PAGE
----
Git 2.4 has added the push.followTags option to turn that flag on by default which you can set with:

git config --global push.followTags true

or by adding followTags = true to the [push] section of your ~/.gitconfig file.

  • 1
    It was not clear at once for me that it was an and-relation between "annotated" and "reachable from the pushed commits". I hoped it would push all reachable tags, whatever if annotated or not. Maybe edit to make sure it's not an OR? – Gauthier Jun 11 '15 at 13:00
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    This doesn't work for me in git 2.5.0, but git push origin --tags does. – nnyby Jan 20 '16 at 19:35
  • @nnyby please provide a minimal example with all necessary commands from repo creation to failure and post it on a gist so I can try to reproduce ;-) – Ciro Santilli新疆棉花TRUMP BAN BAD Jan 20 '16 at 19:44
  • 3
    Thanks for the push.followTags tip. I can't believe this isn't the out-of-the-box default. Without it, don't even bother to tag, you'll forget and get out of sync tags. – moodboom May 2 '16 at 22:38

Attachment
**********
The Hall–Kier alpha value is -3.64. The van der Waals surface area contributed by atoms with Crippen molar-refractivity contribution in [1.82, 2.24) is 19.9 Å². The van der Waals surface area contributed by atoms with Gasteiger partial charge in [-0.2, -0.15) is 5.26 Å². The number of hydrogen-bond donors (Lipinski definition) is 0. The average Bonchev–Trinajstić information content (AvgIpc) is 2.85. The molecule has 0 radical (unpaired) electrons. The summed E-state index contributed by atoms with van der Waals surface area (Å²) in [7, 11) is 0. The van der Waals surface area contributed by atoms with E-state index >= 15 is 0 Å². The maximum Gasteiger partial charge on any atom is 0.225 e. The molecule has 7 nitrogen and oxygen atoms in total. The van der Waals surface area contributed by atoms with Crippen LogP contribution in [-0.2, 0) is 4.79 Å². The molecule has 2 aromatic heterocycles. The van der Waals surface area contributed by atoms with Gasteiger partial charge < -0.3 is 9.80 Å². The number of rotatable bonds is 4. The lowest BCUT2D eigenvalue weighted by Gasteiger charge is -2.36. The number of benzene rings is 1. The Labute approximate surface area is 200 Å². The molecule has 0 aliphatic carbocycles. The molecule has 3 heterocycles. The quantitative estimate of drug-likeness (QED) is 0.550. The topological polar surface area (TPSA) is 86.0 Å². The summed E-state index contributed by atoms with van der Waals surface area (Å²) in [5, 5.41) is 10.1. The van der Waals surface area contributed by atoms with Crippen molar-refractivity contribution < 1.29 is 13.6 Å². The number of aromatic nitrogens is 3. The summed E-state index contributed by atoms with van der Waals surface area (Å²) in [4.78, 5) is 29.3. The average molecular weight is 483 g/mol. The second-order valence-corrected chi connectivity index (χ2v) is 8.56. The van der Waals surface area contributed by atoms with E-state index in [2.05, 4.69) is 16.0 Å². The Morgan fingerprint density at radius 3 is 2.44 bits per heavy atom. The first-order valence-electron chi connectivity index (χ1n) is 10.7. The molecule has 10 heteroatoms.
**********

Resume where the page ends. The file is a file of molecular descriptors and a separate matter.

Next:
• Added a line about setting the follow-tags through the config file. – einpoklum Jun 26 '20 at 17:50

To push specific, one tag do following git push origin tag_name


To expand on Trevor's answer, you can push a single tag or all of your tags at once.

Push a Single Tag

git push <remote> <tag>

This is a summary of the relevant documentation that explains this (some command options omitted for brevity):

git push [[<repository> [<refspec>…]]


The format of a <refspec> parameter is…the source ref <src>, followed by a colon :, followed by the destination ref <dst>

The <dst> tells which ref on the remote side is updated with this push…If :<dst> is omitted, the same ref as <src> will be updated…

tag <tag> means the same as refs/tags/<tag>:refs/tags/<tag>.

Push All of Your Tags at Once

git push --tags <remote>
# Or
git push <remote> --tags

Here is a summary of the relevant documentation (some command options omitted for brevity):

git push [--all | --mirror | --tags] [<repository> [<refspec>…]]


All refs under refs/tags are pushed, in addition to refspecs explicitly listed on the command line.

  • The example is leaving out the keyword tag. e.g. git push origin tag funny-tag-1. – JamesThomasMoon Dec 24 '15 at 3:19
  • 1
    @JamesThomasMoon1979 You don't need it. You push a single tag to origin like this: git push origin my-tag (I just tried it!) – Andres F. Nov 11 '16 at 15:14